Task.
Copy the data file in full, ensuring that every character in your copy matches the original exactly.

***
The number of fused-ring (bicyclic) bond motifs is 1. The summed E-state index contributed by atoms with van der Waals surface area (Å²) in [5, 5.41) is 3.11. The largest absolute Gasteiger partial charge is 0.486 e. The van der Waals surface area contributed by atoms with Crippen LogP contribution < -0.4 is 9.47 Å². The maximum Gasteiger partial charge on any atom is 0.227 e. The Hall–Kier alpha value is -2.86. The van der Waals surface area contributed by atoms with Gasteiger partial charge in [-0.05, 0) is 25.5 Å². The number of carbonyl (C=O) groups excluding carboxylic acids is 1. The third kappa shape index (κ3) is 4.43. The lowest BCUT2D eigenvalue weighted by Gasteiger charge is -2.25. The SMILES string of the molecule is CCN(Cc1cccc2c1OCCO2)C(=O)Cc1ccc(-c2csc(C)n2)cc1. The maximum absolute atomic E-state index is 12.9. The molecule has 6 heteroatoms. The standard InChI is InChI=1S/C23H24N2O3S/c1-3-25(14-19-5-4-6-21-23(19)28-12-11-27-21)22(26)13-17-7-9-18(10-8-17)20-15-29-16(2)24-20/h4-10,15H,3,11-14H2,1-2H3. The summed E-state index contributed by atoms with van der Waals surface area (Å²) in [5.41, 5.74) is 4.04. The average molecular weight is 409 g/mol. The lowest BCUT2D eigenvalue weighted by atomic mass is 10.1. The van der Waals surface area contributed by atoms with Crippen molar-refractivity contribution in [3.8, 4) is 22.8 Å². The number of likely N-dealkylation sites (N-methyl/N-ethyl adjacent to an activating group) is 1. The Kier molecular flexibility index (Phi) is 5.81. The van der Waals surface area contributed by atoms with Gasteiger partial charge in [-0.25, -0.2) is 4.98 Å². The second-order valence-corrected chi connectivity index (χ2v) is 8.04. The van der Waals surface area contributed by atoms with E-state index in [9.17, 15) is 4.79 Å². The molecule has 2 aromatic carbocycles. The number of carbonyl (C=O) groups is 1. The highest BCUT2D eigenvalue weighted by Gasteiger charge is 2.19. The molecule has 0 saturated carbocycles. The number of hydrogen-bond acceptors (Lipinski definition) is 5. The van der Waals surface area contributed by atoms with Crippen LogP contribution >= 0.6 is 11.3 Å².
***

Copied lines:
The number of fused-ring (bicyclic) bond motifs is 1. The summed E-state index contributed by atoms with van der Waals surface area (Å²) in [5, 5.41) is 3.11. The largest absolute Gasteiger partial charge is 0.486 e. The van der Waals surface area contributed by atoms with Crippen LogP contribution < -0.4 is 9.47 Å². The maximum Gasteiger partial charge on any atom is 0.227 e. The Hall–Kier alpha value is -2.86. The van der Waals surface area contributed by atoms with Gasteiger partial charge in [-0.05, 0) is 25.5 Å². The number of carbonyl (C=O) groups excluding carboxylic acids is 1. The third kappa shape index (κ3) is 4.43. The lowest BCUT2D eigenvalue weighted by Gasteiger charge is -2.25. The SMILES string of the molecule is CCN(Cc1cccc2c1OCCO2)C(=O)Cc1ccc(-c2csc(C)n2)cc1. The maximum absolute atomic E-state index is 12.9. The molecule has 6 heteroatoms. The standard InChI is InChI=1S/C23H24N2O3S/c1-3-25(14-19-5-4-6-21-23(19)28-12-11-27-21)22(26)13-17-7-9-18(10-8-17)20-15-29-16(2)24-20/h4-10,15H,3,11-14H2,1-2H3. The summed E-state index contributed by atoms with van der Waals surface area (Å²) in [5.41, 5.74) is 4.04. The average molecular weight is 409 g/mol. The lowest BCUT2D eigenvalue weighted by atomic mass is 10.1. The van der Waals surface area contributed by atoms with Crippen molar-refractivity contribution in [3.8, 4) is 22.8 Å². The number of likely N-dealkylation sites (N-methyl/N-ethyl adjacent to an activating group) is 1. The Kier molecular flexibility index (Phi) is 5.81. The van der Waals surface area contributed by atoms with Gasteiger partial charge in [-0.25, -0.2) is 4.98 Å². The second-order valence-corrected chi connectivity index (χ2v) is 8.04. The van der Waals surface area contributed by atoms with E-state index in [9.17, 15) is 4.79 Å². The molecule has 2 aromatic carbocycles. The number of carbonyl (C=O) groups is 1. The highest BCUT2D eigenvalue weighted by Gasteiger charge is 2.19. The molecule has 0 saturated carbocycles. The number of hydrogen-bond acceptors (Lipinski definition) is 5. The van der Waals surface area contributed by atoms with Crippen LogP contribution >= 0.6 is 11.3 Å².